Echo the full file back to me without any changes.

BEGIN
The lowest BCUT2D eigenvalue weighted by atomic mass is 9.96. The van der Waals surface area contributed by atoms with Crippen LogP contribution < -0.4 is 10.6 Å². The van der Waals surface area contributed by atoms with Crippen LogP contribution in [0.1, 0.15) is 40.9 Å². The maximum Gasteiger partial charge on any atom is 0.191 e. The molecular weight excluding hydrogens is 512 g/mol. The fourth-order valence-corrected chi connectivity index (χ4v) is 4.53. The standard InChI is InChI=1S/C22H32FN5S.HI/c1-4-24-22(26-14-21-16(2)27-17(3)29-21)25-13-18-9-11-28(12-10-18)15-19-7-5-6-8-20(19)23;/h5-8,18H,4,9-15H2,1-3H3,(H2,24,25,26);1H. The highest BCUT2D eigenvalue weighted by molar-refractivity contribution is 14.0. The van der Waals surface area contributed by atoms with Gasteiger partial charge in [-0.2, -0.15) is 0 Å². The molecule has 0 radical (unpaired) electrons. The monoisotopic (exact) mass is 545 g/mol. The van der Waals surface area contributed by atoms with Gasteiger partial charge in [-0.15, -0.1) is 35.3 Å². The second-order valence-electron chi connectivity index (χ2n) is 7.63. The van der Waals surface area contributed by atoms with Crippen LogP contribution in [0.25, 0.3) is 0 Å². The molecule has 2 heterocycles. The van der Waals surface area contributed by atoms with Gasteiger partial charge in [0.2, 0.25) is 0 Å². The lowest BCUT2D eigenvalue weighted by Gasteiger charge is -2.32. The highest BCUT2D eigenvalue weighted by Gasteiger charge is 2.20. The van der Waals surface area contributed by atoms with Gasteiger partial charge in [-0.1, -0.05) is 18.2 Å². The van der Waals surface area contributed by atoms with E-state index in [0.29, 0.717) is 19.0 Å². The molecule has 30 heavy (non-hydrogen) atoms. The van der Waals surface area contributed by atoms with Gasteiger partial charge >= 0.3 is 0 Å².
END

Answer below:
The lowest BCUT2D eigenvalue weighted by atomic mass is 9.96. The van der Waals surface area contributed by atoms with Crippen LogP contribution < -0.4 is 10.6 Å². The van der Waals surface area contributed by atoms with Crippen LogP contribution in [0.1, 0.15) is 40.9 Å². The maximum Gasteiger partial charge on any atom is 0.191 e. The molecular weight excluding hydrogens is 512 g/mol. The fourth-order valence-corrected chi connectivity index (χ4v) is 4.53. The standard InChI is InChI=1S/C22H32FN5S.HI/c1-4-24-22(26-14-21-16(2)27-17(3)29-21)25-13-18-9-11-28(12-10-18)15-19-7-5-6-8-20(19)23;/h5-8,18H,4,9-15H2,1-3H3,(H2,24,25,26);1H. The highest BCUT2D eigenvalue weighted by molar-refractivity contribution is 14.0. The van der Waals surface area contributed by atoms with Gasteiger partial charge in [-0.2, -0.15) is 0 Å². The molecule has 0 radical (unpaired) electrons. The monoisotopic (exact) mass is 545 g/mol. The van der Waals surface area contributed by atoms with Gasteiger partial charge in [-0.15, -0.1) is 35.3 Å². The second-order valence-electron chi connectivity index (χ2n) is 7.63. The van der Waals surface area contributed by atoms with Crippen LogP contribution in [0.25, 0.3) is 0 Å². The molecule has 2 heterocycles. The van der Waals surface area contributed by atoms with Gasteiger partial charge in [0.2, 0.25) is 0 Å². The lowest BCUT2D eigenvalue weighted by Gasteiger charge is -2.32. The highest BCUT2D eigenvalue weighted by Gasteiger charge is 2.20. The van der Waals surface area contributed by atoms with Gasteiger partial charge in [-0.1, -0.05) is 18.2 Å². The van der Waals surface area contributed by atoms with E-state index in [0.29, 0.717) is 19.0 Å². The molecule has 30 heavy (non-hydrogen) atoms. The van der Waals surface area contributed by atoms with Gasteiger partial charge >= 0.3 is 0 Å².